02:04 Facebook's newly announced cryptocurrency Libra could ultimately make or break the company. 17:31 What happens when someone hijacks your SIM card? 35:57 Three new games that are most exciting. And more...
Tune in to see all the biggest reveals, gameplay, trailers, demos and more from the EA Play E3 live stream at E3 2019, now available for on-demand viewing. Forward to 19 minutes for the start of the show.
The Nubia Alpha wearable smartwatch/phone is one of the weirdest things the CNET host has ever tested. Its defining feature is a 4-inch flexible display that fits around your wrist with all kinds of features.
Twitter CEO Jack Dorsey discusses the future of the platform -- acknowledging problems with harassment and moderation and proposing some changes he hopes will encourage healthy, respectful conversations
1:54 Ways to lock down a Facebook account. 14:00 Apple is supporting all of its platforms together. 30:48 The Trevor Project 42:14 The strategy Facebook and Instagram have adopted to deal with deep fakes and more
In the first live public demo, TED Fellow Arnav Kapur introduces AlterEgo: a wearable AI device with the potential to let you silently talk to and get information from a computer system, like a voice inside your head.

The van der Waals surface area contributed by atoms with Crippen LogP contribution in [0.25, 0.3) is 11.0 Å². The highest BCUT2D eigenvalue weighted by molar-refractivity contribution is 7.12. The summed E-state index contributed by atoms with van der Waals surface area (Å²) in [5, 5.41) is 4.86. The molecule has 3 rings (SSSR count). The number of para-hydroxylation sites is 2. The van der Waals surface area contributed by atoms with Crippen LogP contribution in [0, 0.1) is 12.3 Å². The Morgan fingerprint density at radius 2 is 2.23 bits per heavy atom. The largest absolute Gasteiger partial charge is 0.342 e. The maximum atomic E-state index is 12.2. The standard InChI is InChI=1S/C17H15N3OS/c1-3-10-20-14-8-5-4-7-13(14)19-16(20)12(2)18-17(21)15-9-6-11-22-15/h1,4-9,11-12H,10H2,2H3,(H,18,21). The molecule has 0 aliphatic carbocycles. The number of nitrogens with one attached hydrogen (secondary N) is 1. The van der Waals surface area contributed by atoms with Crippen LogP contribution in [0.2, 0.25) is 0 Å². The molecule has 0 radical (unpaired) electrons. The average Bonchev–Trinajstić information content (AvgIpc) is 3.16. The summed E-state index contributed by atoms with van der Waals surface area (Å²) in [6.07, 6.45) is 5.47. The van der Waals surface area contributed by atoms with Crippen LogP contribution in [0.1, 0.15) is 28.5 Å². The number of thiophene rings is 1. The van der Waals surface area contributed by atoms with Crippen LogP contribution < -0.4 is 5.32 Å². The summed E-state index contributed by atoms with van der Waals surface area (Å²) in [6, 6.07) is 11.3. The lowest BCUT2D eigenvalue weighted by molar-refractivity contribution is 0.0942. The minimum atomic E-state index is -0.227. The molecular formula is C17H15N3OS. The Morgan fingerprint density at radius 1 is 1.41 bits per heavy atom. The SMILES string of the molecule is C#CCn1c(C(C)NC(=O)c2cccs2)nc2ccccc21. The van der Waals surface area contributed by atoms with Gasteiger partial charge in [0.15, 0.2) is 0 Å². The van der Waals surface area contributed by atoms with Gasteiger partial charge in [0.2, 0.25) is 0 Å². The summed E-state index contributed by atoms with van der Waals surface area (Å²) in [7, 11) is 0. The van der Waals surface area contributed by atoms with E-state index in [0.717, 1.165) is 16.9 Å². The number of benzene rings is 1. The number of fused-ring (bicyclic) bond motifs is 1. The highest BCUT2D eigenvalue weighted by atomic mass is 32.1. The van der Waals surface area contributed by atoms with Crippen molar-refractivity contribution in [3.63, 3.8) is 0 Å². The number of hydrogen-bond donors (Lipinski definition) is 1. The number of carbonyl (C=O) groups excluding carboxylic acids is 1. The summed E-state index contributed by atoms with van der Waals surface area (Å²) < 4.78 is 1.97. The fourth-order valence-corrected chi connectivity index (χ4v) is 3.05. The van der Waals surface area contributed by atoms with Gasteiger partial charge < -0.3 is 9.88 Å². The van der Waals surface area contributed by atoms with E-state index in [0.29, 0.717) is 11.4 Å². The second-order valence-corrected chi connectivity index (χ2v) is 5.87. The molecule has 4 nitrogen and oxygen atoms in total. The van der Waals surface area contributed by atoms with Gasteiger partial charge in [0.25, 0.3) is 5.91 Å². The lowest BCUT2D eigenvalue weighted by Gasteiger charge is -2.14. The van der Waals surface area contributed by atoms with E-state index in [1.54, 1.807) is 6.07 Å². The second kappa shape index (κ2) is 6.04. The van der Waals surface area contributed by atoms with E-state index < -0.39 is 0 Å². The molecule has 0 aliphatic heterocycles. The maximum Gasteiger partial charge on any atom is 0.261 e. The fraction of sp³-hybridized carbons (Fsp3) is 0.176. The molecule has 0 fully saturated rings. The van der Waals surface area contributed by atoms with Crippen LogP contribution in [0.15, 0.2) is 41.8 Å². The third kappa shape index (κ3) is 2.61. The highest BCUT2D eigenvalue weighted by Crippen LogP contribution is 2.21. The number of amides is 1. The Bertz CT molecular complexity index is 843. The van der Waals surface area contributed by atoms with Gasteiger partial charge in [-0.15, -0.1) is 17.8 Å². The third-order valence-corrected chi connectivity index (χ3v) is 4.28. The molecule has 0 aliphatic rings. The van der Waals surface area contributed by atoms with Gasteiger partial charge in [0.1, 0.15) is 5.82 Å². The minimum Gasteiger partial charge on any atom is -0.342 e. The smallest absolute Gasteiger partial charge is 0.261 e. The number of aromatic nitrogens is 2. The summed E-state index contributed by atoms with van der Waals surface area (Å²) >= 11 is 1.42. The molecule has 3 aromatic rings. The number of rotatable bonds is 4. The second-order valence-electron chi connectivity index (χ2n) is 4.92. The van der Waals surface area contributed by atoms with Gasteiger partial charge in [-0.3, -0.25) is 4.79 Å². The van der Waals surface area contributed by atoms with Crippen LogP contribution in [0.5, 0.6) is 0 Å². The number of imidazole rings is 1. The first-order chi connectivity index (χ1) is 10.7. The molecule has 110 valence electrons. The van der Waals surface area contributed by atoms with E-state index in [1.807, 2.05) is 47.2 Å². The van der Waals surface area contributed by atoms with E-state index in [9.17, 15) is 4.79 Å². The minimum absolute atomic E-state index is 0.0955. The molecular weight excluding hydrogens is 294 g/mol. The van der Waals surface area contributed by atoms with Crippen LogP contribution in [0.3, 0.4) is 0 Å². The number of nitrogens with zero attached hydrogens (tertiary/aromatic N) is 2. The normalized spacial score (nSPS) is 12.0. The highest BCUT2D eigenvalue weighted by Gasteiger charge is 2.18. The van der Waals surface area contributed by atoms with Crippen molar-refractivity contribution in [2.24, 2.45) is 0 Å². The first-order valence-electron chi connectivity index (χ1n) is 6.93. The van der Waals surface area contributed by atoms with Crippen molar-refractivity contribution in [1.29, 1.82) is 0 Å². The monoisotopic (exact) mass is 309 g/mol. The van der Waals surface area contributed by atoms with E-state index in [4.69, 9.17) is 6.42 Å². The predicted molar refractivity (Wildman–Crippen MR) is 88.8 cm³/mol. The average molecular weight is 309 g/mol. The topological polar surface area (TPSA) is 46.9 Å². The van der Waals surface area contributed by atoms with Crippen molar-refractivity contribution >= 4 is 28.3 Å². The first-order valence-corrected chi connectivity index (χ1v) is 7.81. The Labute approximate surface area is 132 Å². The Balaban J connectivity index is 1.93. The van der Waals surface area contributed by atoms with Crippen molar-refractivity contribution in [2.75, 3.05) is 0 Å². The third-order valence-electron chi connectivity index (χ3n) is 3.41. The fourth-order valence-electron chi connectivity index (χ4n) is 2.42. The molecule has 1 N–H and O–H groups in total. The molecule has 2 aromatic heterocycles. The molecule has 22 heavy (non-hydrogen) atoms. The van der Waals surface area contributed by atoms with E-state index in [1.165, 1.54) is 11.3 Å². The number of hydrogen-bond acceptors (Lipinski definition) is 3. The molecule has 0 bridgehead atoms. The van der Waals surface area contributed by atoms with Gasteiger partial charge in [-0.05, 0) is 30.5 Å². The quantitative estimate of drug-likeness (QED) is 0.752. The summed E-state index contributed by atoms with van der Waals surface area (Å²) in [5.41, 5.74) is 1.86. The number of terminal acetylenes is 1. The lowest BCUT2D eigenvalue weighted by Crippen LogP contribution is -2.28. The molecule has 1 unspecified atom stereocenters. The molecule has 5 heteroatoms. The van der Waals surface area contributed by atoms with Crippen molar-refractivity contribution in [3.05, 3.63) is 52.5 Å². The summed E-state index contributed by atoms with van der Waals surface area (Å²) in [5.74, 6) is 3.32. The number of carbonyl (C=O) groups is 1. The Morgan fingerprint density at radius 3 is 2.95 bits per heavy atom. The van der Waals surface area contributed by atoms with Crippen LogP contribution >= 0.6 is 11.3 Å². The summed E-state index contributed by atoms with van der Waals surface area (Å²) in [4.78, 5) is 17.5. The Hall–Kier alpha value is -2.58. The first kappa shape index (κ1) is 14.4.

01:09 the WWDC announcements that matter most to developers. 18:11 What does it mean when a product shows an Amazon's Choice badge? 30:28 Google sheds more light on Stadia and a Founder's Edition pre-order tier.
Software researcher Doug Roble debuts "DigiDoug": a real-time, 3-D, digital rendering of his likeness that's accurate to the scale of his wrinkles. Learn more about how this exciting tech was built and its applications.
1:29 The impressive Valve Index VR system. 14:22 Twitter might de-platform extremism offenders. 28:53 How chatty is your iPhone while you sleep? 40:12 Patron Scan for bars. 44:54 More than half at Google are contractors.
The author of “The Blockchain and the New Architecture of Trust” argues that the technology’s potential is both deeper and harder to achieve than it seems -- and the path to trustworthiness runs through law, regulation, and governance.